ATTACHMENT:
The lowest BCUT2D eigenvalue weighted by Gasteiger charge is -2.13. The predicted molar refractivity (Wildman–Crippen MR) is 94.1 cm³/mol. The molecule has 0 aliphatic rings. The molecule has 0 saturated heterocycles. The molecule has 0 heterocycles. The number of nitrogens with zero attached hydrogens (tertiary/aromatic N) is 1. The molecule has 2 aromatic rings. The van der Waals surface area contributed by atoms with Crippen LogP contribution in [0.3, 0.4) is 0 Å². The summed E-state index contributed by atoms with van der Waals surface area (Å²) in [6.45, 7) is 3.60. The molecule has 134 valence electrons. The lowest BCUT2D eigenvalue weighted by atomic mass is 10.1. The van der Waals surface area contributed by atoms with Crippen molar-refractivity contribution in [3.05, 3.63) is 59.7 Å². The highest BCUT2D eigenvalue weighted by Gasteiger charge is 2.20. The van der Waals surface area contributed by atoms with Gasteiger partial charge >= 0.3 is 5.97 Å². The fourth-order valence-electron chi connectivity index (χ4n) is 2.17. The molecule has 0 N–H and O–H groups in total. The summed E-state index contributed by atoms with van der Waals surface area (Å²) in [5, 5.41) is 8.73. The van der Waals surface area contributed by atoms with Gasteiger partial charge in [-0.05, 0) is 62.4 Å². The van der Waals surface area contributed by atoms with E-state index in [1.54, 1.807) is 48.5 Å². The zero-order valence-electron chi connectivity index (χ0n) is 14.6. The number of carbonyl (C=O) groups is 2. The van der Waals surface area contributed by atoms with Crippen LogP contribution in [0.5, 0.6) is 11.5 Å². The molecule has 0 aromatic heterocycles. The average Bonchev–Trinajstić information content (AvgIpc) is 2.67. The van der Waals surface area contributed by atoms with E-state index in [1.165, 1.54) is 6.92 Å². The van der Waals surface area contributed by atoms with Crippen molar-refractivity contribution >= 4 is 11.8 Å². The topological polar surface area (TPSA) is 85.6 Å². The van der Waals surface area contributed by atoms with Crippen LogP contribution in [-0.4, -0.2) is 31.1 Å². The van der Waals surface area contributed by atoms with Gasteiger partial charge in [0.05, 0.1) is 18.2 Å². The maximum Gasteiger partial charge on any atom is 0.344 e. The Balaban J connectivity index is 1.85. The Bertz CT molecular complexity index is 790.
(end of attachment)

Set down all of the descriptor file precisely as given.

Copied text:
The lowest BCUT2D eigenvalue weighted by Gasteiger charge is -2.13. The predicted molar refractivity (Wildman–Crippen MR) is 94.1 cm³/mol. The molecule has 0 aliphatic rings. The molecule has 0 saturated heterocycles. The molecule has 0 heterocycles. The number of nitrogens with zero attached hydrogens (tertiary/aromatic N) is 1. The molecule has 2 aromatic rings. The van der Waals surface area contributed by atoms with Crippen LogP contribution in [0.3, 0.4) is 0 Å². The summed E-state index contributed by atoms with van der Waals surface area (Å²) in [6.45, 7) is 3.60. The molecule has 134 valence electrons. The lowest BCUT2D eigenvalue weighted by atomic mass is 10.1. The van der Waals surface area contributed by atoms with Crippen molar-refractivity contribution in [3.05, 3.63) is 59.7 Å². The highest BCUT2D eigenvalue weighted by Gasteiger charge is 2.20. The van der Waals surface area contributed by atoms with Gasteiger partial charge >= 0.3 is 5.97 Å². The fourth-order valence-electron chi connectivity index (χ4n) is 2.17. The molecule has 0 N–H and O–H groups in total. The summed E-state index contributed by atoms with van der Waals surface area (Å²) in [5, 5.41) is 8.73. The van der Waals surface area contributed by atoms with Gasteiger partial charge in [-0.05, 0) is 62.4 Å². The van der Waals surface area contributed by atoms with E-state index in [1.54, 1.807) is 48.5 Å². The zero-order valence-electron chi connectivity index (χ0n) is 14.6. The number of carbonyl (C=O) groups is 2. The van der Waals surface area contributed by atoms with Crippen LogP contribution in [0.5, 0.6) is 11.5 Å². The molecule has 0 aromatic heterocycles. The average Bonchev–Trinajstić information content (AvgIpc) is 2.67. The van der Waals surface area contributed by atoms with E-state index in [1.165, 1.54) is 6.92 Å². The van der Waals surface area contributed by atoms with Crippen molar-refractivity contribution >= 4 is 11.8 Å². The topological polar surface area (TPSA) is 85.6 Å². The van der Waals surface area contributed by atoms with Crippen LogP contribution in [-0.4, -0.2) is 31.1 Å². The van der Waals surface area contributed by atoms with Gasteiger partial charge in [0.05, 0.1) is 18.2 Å². The maximum Gasteiger partial charge on any atom is 0.344 e. The Balaban J connectivity index is 1.85. The Bertz CT molecular complexity index is 790.